Fish Oil and Vision: Does it or Doesn’t it Help?

Fiskolja
Creative Commons License photo credit: Jonas N

For some time now, researchers have been telling us about the many benefits of Omega-3 fatty acids. In particular, they’ve noted how DHA Omega-3 fatty acids, which are most commonly found in fish oil, could produce a significant amount of benefit for baby. It’s been thought that fish oil might help to improve vision for preterm babies that are given Omega-3s during the first few months after they’re born. Some new information, however, is calling that assumption into question.

DHA, which stands for “docosahexaenoic acid,” is essential to brain development as well as visual development. In a normal pregnancy, DHA will pass through the placenta and help a baby develop during those last few weeks before birth. Expectant mothers, then, should be able to help their baby’s development by taking fish oil supplements. Preterm babies don’t get those DHA Omega-3s from their mothers, so they may be given supplements.

An Australian study took aim at fish oil, and tried to determine whether the mother taking fish oil supplements from the middle of pregnancy through birth would provide any vision benefit to their babies. The study looked at 185 babies born to mothers who either took DHA fish oil capsules or a placebo. The study showed no difference between babies born to moms in either category.

Overall nutrition better than supplements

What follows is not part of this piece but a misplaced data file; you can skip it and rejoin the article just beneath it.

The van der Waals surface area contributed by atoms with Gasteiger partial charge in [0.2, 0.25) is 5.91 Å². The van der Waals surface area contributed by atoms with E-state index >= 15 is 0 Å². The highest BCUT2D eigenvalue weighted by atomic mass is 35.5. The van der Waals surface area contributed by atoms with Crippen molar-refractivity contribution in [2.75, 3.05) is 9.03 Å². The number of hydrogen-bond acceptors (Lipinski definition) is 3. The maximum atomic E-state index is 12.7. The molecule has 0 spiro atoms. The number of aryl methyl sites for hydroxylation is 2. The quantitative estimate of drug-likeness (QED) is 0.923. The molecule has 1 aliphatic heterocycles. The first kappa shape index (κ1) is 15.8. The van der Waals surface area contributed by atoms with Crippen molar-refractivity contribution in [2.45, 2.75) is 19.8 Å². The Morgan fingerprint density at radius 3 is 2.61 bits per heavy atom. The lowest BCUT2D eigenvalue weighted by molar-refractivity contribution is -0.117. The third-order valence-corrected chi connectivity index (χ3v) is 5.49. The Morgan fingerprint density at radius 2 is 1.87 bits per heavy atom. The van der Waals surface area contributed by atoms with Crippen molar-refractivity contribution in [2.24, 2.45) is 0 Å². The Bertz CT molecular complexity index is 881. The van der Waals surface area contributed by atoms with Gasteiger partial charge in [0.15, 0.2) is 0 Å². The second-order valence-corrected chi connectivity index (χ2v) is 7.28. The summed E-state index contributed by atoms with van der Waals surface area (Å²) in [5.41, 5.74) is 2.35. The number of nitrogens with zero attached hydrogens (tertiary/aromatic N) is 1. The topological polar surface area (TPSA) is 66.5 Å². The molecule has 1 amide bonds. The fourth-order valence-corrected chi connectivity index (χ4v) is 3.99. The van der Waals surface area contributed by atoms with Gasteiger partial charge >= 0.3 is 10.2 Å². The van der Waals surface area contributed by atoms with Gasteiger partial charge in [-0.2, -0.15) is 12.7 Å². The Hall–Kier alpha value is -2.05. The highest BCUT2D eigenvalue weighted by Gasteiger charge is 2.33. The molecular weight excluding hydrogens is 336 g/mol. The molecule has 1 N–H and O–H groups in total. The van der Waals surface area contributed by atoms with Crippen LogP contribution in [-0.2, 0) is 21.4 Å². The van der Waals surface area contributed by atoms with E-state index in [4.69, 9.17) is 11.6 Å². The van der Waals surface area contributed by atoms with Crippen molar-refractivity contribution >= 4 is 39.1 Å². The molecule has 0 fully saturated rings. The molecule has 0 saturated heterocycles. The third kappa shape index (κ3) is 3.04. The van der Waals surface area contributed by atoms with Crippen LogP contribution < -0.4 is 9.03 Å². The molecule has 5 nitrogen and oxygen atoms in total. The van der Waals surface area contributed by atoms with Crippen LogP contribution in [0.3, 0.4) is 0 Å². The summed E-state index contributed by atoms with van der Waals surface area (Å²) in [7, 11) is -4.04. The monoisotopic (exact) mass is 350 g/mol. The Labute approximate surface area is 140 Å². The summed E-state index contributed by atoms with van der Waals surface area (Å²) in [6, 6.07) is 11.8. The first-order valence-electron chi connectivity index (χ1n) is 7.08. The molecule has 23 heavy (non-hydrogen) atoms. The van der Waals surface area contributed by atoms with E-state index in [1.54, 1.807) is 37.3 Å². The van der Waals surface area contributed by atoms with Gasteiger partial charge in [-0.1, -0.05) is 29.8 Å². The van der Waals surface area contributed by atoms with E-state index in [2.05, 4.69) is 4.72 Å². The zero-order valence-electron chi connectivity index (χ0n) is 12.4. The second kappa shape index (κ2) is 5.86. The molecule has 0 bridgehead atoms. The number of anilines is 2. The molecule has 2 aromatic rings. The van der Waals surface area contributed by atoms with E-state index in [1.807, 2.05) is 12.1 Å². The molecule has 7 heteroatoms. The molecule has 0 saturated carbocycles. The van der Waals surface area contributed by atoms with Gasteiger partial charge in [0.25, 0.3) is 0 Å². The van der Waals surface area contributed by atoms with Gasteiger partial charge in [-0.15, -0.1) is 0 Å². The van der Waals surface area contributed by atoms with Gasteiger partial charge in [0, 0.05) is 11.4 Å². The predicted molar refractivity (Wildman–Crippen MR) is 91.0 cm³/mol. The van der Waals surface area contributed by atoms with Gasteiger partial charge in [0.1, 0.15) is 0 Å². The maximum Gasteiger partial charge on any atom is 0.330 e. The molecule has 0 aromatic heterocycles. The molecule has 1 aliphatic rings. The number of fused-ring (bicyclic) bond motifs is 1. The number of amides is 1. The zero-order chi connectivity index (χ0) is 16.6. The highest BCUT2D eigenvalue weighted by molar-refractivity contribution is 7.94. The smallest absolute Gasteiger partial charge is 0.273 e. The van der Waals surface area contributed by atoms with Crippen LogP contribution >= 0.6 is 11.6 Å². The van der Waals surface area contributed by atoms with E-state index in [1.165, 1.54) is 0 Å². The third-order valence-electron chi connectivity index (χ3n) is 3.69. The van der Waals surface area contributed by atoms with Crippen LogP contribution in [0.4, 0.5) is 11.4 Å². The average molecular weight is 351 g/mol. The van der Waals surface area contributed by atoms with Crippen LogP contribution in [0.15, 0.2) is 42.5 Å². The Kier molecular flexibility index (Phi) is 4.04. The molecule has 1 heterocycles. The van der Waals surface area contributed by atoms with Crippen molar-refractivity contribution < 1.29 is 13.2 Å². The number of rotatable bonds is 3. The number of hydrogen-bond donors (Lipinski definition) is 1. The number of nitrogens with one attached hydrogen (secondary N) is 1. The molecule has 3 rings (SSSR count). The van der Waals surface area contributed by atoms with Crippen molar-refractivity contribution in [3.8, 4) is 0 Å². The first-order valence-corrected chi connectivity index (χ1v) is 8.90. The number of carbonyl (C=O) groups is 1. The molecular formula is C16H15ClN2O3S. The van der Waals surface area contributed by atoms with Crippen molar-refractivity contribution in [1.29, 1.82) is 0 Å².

Researchers are somewhat puzzled by the results. If fish oil can benefit babies born preterm, why wouldn’t it benefit babies born at full term? Part of the reasoning lies with the pregnant woman’s diet. If the diet is already balanced and contains enough of certain kinds of nutrients, the baby isn’t as likely to see a need for DHA to enhance their visual development.

Other research over the past couple of years has looked at the other possible benefits of DHAs and taking fish oil during pregnancy. It’s been suggested that the mom taking DHA fish oil supplements might help with cognitive functioning and language skills. Here again, research seems to see no difference, at least among full-term babies.

So, what’s the bottom line? There may still be benefits to taking fish oil supplements, and there’s certainly no harm shown, so you should definitely consider it. That said, supplements aren’t a substitute for a balanced diet and healthy lifestyle during pregnancy.

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